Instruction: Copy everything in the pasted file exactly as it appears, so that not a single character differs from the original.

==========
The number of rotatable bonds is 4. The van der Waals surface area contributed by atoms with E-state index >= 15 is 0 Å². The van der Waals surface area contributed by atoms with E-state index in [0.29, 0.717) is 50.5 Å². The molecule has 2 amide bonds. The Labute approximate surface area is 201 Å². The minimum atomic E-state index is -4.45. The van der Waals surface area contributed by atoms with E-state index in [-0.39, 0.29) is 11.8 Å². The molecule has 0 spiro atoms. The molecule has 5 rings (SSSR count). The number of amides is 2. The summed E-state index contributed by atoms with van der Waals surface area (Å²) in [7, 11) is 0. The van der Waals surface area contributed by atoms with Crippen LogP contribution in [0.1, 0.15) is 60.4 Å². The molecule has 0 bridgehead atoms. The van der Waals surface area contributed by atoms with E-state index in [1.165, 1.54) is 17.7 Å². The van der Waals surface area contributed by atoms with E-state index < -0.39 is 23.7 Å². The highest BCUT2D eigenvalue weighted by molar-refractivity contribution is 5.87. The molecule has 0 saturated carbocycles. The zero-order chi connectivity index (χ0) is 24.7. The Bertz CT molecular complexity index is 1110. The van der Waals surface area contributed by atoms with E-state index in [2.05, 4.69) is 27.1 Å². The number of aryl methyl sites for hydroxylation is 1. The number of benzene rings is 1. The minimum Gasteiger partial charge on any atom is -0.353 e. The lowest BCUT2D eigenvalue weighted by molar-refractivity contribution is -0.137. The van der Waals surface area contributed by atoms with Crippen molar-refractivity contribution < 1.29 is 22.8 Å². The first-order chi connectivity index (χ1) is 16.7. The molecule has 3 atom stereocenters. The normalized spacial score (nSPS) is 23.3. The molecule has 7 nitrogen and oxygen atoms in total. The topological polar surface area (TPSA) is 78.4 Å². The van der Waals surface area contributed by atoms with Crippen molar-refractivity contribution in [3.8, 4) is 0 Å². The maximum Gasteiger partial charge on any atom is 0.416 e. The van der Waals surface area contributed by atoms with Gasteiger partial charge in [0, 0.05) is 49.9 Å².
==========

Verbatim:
The number of rotatable bonds is 4. The van der Waals surface area contributed by atoms with E-state index >= 15 is 0 Å². The van der Waals surface area contributed by atoms with E-state index in [0.29, 0.717) is 50.5 Å². The molecule has 2 amide bonds. The Labute approximate surface area is 201 Å². The minimum atomic E-state index is -4.45. The van der Waals surface area contributed by atoms with E-state index in [-0.39, 0.29) is 11.8 Å². The molecule has 0 spiro atoms. The molecule has 5 rings (SSSR count). The number of amides is 2. The summed E-state index contributed by atoms with van der Waals surface area (Å²) in [7, 11) is 0. The van der Waals surface area contributed by atoms with Crippen LogP contribution in [0.1, 0.15) is 60.4 Å². The molecule has 0 bridgehead atoms. The van der Waals surface area contributed by atoms with E-state index in [1.165, 1.54) is 17.7 Å². The van der Waals surface area contributed by atoms with E-state index < -0.39 is 23.7 Å². The highest BCUT2D eigenvalue weighted by molar-refractivity contribution is 5.87. The molecule has 0 saturated carbocycles. The zero-order chi connectivity index (χ0) is 24.7. The Bertz CT molecular complexity index is 1110. The van der Waals surface area contributed by atoms with E-state index in [2.05, 4.69) is 27.1 Å². The number of aryl methyl sites for hydroxylation is 1. The number of benzene rings is 1. The minimum Gasteiger partial charge on any atom is -0.353 e. The lowest BCUT2D eigenvalue weighted by molar-refractivity contribution is -0.137. The van der Waals surface area contributed by atoms with Crippen molar-refractivity contribution < 1.29 is 22.8 Å². The first-order chi connectivity index (χ1) is 16.7. The molecule has 3 atom stereocenters. The normalized spacial score (nSPS) is 23.3. The molecule has 7 nitrogen and oxygen atoms in total. The topological polar surface area (TPSA) is 78.4 Å². The van der Waals surface area contributed by atoms with Crippen molar-refractivity contribution in [3.8, 4) is 0 Å². The maximum Gasteiger partial charge on any atom is 0.416 e. The van der Waals surface area contributed by atoms with Gasteiger partial charge in [0, 0.05) is 49.9 Å².